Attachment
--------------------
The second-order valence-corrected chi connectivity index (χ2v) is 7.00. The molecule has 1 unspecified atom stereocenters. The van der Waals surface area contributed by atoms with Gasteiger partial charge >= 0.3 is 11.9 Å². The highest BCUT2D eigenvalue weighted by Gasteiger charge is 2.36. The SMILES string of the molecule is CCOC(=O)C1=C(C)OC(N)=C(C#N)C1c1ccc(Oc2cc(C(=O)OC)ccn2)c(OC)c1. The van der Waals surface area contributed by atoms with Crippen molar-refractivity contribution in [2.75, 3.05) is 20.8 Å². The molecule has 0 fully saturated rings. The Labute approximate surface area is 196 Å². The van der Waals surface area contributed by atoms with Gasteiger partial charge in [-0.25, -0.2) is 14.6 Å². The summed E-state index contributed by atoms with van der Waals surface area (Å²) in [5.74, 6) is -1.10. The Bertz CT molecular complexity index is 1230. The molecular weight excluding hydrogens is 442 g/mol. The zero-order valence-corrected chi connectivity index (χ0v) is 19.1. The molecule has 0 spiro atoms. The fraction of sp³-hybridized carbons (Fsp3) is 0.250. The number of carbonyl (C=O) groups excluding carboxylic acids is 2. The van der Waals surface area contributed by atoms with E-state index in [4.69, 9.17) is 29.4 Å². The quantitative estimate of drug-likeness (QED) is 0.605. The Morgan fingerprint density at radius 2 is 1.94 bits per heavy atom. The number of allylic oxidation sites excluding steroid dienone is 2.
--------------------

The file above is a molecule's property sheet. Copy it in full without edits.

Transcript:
The second-order valence-corrected chi connectivity index (χ2v) is 7.00. The molecule has 1 unspecified atom stereocenters. The van der Waals surface area contributed by atoms with Gasteiger partial charge >= 0.3 is 11.9 Å². The highest BCUT2D eigenvalue weighted by Gasteiger charge is 2.36. The SMILES string of the molecule is CCOC(=O)C1=C(C)OC(N)=C(C#N)C1c1ccc(Oc2cc(C(=O)OC)ccn2)c(OC)c1. The van der Waals surface area contributed by atoms with Crippen molar-refractivity contribution in [2.75, 3.05) is 20.8 Å². The molecule has 0 fully saturated rings. The Labute approximate surface area is 196 Å². The van der Waals surface area contributed by atoms with Gasteiger partial charge in [-0.25, -0.2) is 14.6 Å². The summed E-state index contributed by atoms with van der Waals surface area (Å²) in [5.74, 6) is -1.10. The Bertz CT molecular complexity index is 1230. The molecular weight excluding hydrogens is 442 g/mol. The zero-order valence-corrected chi connectivity index (χ0v) is 19.1. The molecule has 0 spiro atoms. The fraction of sp³-hybridized carbons (Fsp3) is 0.250. The number of carbonyl (C=O) groups excluding carboxylic acids is 2. The van der Waals surface area contributed by atoms with E-state index in [4.69, 9.17) is 29.4 Å². The quantitative estimate of drug-likeness (QED) is 0.605. The Morgan fingerprint density at radius 2 is 1.94 bits per heavy atom. The number of allylic oxidation sites excluding steroid dienone is 2.